5. The notary must note on the notarial certification and in his or her notary log that the individual was not in the physical presence of the notary public and that the notarial act was performed for a remotely located individual using communications technology.
  6. Upon completing the notarization, the notary must immediately transmit the notarized document back to the signer.

Additional notes on remote notarization:

  • Governor’s Emergency Order No. 20-03-30-04 is temporary and may be amended or rescinded at any time.
  • Available Technology Vendors include DocVerify, Notarize, NotaryCam, Pavaso, Safedocs, and SIGNiX – Facetime, Zoom, and Skype are not permissible. Further information is available and is being regularly updated at https://www.nationalnotary.org.
  • The form to notify the Secretary of State in advance of remote notarization (see #2 above) can be found at: https://sos.maryland.gov/Notary/Pages/default.aspx. Notaries must submit the form and a copy of his or her current notary commission via email to: sos@maryland.gov.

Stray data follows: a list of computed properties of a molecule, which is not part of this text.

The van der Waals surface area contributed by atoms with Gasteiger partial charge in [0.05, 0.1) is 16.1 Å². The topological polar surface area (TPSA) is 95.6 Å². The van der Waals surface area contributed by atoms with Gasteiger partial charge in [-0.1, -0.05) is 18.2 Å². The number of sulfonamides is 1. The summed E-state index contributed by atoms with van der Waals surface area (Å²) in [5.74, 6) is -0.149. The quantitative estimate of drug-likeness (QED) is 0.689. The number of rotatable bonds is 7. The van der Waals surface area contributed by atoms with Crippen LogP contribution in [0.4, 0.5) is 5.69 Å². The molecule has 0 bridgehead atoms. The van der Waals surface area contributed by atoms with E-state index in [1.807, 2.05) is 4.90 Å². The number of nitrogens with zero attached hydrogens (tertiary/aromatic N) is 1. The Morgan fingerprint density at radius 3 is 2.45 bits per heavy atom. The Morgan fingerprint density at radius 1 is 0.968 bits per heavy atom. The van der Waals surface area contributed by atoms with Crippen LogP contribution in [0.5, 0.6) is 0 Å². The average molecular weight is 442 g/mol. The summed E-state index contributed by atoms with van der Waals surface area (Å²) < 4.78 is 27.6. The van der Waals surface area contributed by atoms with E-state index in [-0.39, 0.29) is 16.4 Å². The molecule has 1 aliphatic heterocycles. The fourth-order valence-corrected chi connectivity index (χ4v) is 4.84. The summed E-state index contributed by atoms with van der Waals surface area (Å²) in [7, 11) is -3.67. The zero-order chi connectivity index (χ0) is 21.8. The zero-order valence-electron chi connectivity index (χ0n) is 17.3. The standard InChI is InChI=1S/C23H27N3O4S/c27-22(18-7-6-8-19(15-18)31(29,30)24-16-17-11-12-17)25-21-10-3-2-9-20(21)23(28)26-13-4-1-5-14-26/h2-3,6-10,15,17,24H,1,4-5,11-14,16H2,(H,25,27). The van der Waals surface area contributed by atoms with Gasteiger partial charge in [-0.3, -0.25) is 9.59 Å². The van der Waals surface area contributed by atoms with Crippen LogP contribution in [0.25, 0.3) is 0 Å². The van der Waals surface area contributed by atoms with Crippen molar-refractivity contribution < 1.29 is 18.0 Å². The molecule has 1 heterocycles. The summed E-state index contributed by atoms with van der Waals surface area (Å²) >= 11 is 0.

The Emergency Orders in Practice.

Using the approved Technology Vendors, Maryland residents may electronically execute estate planning documents under essentially the same requirements of current Maryland law. The Orders add the additional requirements that (i) the witnessing parties be Maryland residents, (ii) all parties execute the document under attorney supervision, and (iii) the parties do so concurrently, in one another’s virtual presence. If a notarization is required, the signer or practicing attorney should verify that the notary has fully performed his or her “remote notarization” requirements, including the retention of the audio-visual recording of the execution, and submission of the notarial certification.

The “stay-at-home” order will no longer prevent you from planning for your future. Contact my office now to set up a telephone or video conference for an initial estate planning meeting or estate planning update.

I hope that this information and our client services will give you piece of mind during this unprecedented health emergency.

 

About the Author:
Kristy Bayus Williams is an Associate in PK Law’s Wealth Preservation Department. She focuses her practice on drafting estate planning documents, administrating probate estates, and counseling in the areas of estate taxes, asset protection, and elder law. Kristy can be reached at 410-339-6774 or kbwilliams@pklaw.com.